A.There are no significant differences in how people holding differing views of the Bible feel abouteconomic issues, as opposed to social or foreign policyissues.B.Fundamentalists and nonfundamentalists haveabout the same opinion on government job guaranteesand spending on government services. This suggests that both social status and religious tradition help explain theeffect of religion on politics.The Gender Gap
The gender gap is the difference in political views between men and women.II.Men have been increasingly republican since the mid-1960s, while the voting behavior of women hasremained unchanged.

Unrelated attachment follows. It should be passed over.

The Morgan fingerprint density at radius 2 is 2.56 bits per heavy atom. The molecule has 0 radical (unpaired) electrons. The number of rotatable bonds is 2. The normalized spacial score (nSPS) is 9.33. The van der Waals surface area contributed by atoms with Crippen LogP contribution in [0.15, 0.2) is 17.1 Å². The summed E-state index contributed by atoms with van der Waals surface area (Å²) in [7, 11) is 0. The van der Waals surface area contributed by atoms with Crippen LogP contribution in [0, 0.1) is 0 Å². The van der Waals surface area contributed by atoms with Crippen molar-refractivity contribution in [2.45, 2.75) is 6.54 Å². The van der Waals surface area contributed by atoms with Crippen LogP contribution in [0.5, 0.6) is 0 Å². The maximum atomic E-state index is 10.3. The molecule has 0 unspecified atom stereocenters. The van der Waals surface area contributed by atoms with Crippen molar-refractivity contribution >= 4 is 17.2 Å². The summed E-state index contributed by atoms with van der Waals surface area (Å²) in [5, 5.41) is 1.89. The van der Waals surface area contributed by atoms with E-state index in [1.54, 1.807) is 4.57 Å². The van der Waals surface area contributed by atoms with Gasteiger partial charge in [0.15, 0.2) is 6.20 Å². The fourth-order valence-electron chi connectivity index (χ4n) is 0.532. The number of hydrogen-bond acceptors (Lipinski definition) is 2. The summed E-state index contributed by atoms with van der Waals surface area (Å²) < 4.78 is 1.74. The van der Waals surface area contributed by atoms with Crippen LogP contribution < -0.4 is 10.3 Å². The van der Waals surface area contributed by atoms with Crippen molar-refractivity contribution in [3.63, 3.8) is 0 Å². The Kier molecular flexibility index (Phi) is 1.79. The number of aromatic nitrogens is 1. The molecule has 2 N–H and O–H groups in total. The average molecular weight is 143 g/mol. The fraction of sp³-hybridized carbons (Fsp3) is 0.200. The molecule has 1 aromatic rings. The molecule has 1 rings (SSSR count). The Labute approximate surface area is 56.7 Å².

The biggest reason for this gap seems to involveattitudes about the size of government, gun control,spending programs aimed at the poor, and gay rights.Men have always been more conservative than womenin their views on these social issues, but the late 1960sand early 1970s men had changed their party loyalty tomatch their policy preferences.Schooling and InformationI.Attending college has a big impact on political attitudes,usually making them more liberal. College students aremore liberal than the population generally, and studentsat the most prestigious schools are the most liberal.A.The longer students stay in college, the moreliberal they are.B.Having gone to college increases the rate atwhich people participate in politics.II.One possibility for why this is has to do with the peoplethat colleges attract. Another is that college and postgraduate schooling expose people to moreinformation about politics from all sources.A.Their political beliefs may be shaped by their experiences as much as what they learn in the classroom.B.The level of political information one has is the best single predictor of being liberal on some issues.III.Another possibility is that college somehow teachesliberalism.A.The political disposition of professors is in partthe result of the kinds of people who become teachers, but it is also the result of the nature of intellectual work.